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I Went to the Gym. Don't @ Me.

On the scene at the Kroc Center.

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Kroc Center - JUSTIN FOX BURKS
  • Justin Fox Burks
  • Kroc Center
They were open. So I went. Don’t @ me.

The county’s Back to Business plan eked the doors open on many a virus-shuttered business in the past two weeks. I really thought I’d be the first one in line for a restaurant table — any restaurant. But I wasn’t. They just seemed so … confined.

But when my gym announced it would open up last week, it seemed less confined in my mind. My decision to go back to the gym last week was, yes, in part of wanting to get back out there. But it was also a decision to push myself back out there, knowing that I (and all of us, eventually) will have to get back out there at some point down the road.

The invitation from the Kroc Center of Memphis didn’t seem that inviting at first. I knew they were redoing some things. But I couldn’t imagine the weight room reconfigured in any way that would make me feel better about sweating and breathing hard around others doing the same. But the Kroc had done way more than reconfigure things.



The East Parkway gym moved its weight benches, squat racks, dumbbell racks, and more into its vast, green indoor soccer field. Everything was well spaced out and everything was clearly marked. Tape marked easy-to-see boundaries between your bench and mine. The entire, wide-open space and the spongy turf made me feel outdoors and, above all, safer.

The Kroc took many other precautions, too. Workouts were limited to 45 minutes. And the Kroc, like all gyms under Back to Business Phase I, was only allowed to hold 25 percent of its overall capacity last week. (That changed to 50 percent as county officials announced the beginning of Back to Business Phase II Monday, May 18th.)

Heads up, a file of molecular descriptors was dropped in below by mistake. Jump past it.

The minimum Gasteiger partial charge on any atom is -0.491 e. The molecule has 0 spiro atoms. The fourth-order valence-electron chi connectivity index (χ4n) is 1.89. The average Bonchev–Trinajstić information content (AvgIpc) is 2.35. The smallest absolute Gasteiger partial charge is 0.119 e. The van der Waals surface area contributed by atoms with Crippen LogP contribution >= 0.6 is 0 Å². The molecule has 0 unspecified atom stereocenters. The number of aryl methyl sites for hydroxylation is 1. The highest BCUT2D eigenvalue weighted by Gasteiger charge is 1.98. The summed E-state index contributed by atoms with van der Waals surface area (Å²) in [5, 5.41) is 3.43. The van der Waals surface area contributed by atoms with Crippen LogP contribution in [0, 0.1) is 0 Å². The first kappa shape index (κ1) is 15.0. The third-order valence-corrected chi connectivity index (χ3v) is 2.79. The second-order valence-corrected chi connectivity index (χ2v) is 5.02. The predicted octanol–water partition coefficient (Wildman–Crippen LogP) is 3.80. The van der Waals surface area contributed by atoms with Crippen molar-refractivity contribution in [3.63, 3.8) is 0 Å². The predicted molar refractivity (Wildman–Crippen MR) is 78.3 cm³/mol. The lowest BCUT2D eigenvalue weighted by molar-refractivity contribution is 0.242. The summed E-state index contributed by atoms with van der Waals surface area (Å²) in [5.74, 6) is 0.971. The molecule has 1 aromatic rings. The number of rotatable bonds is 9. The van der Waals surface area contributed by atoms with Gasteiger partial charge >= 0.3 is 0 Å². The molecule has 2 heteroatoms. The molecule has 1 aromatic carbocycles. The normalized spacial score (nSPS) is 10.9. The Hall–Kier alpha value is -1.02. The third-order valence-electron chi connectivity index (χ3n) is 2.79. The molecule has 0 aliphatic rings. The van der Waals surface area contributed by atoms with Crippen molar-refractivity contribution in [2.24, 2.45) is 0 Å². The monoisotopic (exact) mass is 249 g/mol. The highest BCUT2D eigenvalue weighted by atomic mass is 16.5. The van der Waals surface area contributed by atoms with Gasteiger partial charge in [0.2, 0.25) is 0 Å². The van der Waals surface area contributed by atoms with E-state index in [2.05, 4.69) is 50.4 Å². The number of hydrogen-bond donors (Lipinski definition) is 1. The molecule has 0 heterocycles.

Upon entering, I found lines on the floor meant to help me stay six feet away from the person in line ahead of me. At the desk, I scanned my member card myself. The mask-clad employee at the desk had me answer five questions about any possible COVID-19 symptoms. I had none. The employee then aimed a plastic thermometer pistol at my forehead. I passed the tests and was allowed to enter that space I love so much.

Black guidance stanchions split the main hall like yellow lines on a city street. Foot traffic moved in one way and out the other. Tape marked even more floor spaces to keep line-standers six feet apart.

My sneakers squeaked across the newly waxed floor of the eerily empty basketball court and onto that spongy green turf. I found all the gym equipment I’d missed the previous two months — barbells, weight plates, and proper pull-up bars.

I wore a mask even while I worked out. None of the others did, though. Originally, I thought this was bogus. Ever seen someone exhale on a deadlift? Talk about condensation droplets! But the Kroc did not require anyone to wear one while they worked out. *Shrugs*

I went to the Kroc three times last week. Each time felt more and more okay. The number of those in the weight area increased every time I went in. But even then, I felt separate enough and safe.

I’ll definitely head back to the Kroc. They showed me that they take this stuff seriously. Their reopening plan felt more like a service to the community than it did for some swift return to the financial black.

In the end, the Kroc’s response did make me feel more comfortable going out in public, even maybe sliding into a restaurant booth again sometime soon.

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